Earlier this week, Historic Indianapolis featured the Metropolitan Theater in “A Room with a View,” Metropolitan Hall: Indianapolis’ First Theater. The theater’s proprietor, Valentine Butsch, is a forebear of Historic Indianapolis’ own contributor, Sharon Butsch Freeland, and it is with her assistance that this week’s “Sunday Adverts” provides HI readers with a brief glimpse of the man who made such an impact on the Indianapolis theater community.
Valentine Butsch was born in Flömersheim, Rheinpfalz, Bavaria, Germany, on November 12, 1827. The Butsch family immigrated to New York City from the Port of Le Havre-de-Grace, France, arriving in the United States on June 22, 1840. Valentine, one of fourteen Butsch children, was twelve years old. The family then made its way to Indianapolis, arriving several weeks later, in August of 1840.
In his twenties, Valentine became very successful in the coal and lime business, solidifying a prominent place for his family in Indianapolis society. He spent time with other noteworthy Indianapolis residents, like Governor Oliver P. Morton and Thomas A. Hendricks, and he worked to support the advancement of the growing capital city. In 1856, Valentine, along with other parents in Indianapolis’ growing German community, formed the German-English Independent School. Valentine was the first president of the school. Well-known Indianapolis resident Clemens Vonnegut, owner of Vonnegut Hardware, was the school’s second president. The German-English Independent School was located on East Maryland Street and operated until 1882.
In August 1857, Valentine began construction of Metropolitan Hall, later known as the Metropolitan Theater, after recognizing Indianapolis’ need for an opera house. Construction of Metropolitan Hall was completed in September of 1858. Valentine first named the new building “Metropolitan Hall” because theaters were not readily accepted by many people, at that time. Since it was not advertised as a theater, Metropolitan Hall was also used for high school commencements, lodge meetings, ladies’ teas, and other such gatherings. About a decade later, Valentine renamed the building “Metropolitan Theater,” as indicated in this 1867 advertisement above.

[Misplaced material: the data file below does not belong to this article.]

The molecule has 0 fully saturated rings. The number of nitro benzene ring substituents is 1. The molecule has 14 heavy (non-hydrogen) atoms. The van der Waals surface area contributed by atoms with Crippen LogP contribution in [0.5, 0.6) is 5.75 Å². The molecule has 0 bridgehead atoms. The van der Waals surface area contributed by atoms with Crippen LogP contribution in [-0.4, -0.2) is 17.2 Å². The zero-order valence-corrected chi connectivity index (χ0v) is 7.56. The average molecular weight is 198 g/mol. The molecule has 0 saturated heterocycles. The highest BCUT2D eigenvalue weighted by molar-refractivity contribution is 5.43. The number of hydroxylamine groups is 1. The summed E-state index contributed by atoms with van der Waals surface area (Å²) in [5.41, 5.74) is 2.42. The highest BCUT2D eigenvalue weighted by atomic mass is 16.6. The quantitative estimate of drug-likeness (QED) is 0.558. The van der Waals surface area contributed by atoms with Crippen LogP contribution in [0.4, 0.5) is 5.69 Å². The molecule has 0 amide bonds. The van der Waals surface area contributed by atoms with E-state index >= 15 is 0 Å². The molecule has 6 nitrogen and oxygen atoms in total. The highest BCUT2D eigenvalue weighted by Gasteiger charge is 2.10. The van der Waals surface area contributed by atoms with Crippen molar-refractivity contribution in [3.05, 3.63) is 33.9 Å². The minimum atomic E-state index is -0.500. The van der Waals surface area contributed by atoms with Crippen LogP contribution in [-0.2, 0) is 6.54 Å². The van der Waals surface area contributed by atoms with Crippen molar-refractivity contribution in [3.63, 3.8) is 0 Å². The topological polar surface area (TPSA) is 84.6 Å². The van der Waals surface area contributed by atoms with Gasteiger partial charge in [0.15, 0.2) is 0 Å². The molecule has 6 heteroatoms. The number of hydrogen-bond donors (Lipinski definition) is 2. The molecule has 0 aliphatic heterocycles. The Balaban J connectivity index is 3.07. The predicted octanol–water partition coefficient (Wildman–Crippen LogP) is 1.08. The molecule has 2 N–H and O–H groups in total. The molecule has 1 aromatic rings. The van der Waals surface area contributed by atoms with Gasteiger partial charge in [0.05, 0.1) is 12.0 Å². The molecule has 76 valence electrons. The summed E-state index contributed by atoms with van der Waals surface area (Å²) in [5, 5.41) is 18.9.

As noted in this week’s Room with a View article, Valentine also constructed the Academy of Music in Indianapolis in 1868. Unfortunately, it burned only a few years later. Valentine was a very generous and resilient man. He sometimes invested in businesses that did not become as successful as others; however, he always bounced back. After an ill-advised investment in the glassworks industry, and the Long Depression of 1873, Valentine decided to move his family to Boulder, Colorado. Married to Lena Werneke in 1852, the Butsch family had grown to seven children. The oldest child, Emma, and her husband, James Dickson, stayed behind in Indianapolis, where James took over the management of the Metropolitan Theater. The Dickson family owned numerous theatres over the years.
After arriving in Boulder in 1878, Valentine held such community offices as deputy assessor, police magistrate, and justice of the peace. He was appointed the first postmaster of Boulder, Colorado, by then President Grover Cleveland, who reportedly named Valentine to the post at the suggestion of Valentine’s old friend from Indiana, then Vice President Thomas A. Hendricks. In 1892, Valentine and his son-in-law, Lucius C. Paddock, partnered to form the Daily Camera. Butsch and Paddock relatives remained involved in the newspaper until 1992. Valentine was the manager of the Daily Camera until he was stricken by illness in 1902. He suffered a stroke not long thereafter and passed away in Boulder on February 16, 1905, at the age of seventy-seven. He is buried in Boulder’s Green Mountain Cemetery, along with many Butsch and Paddock descendants.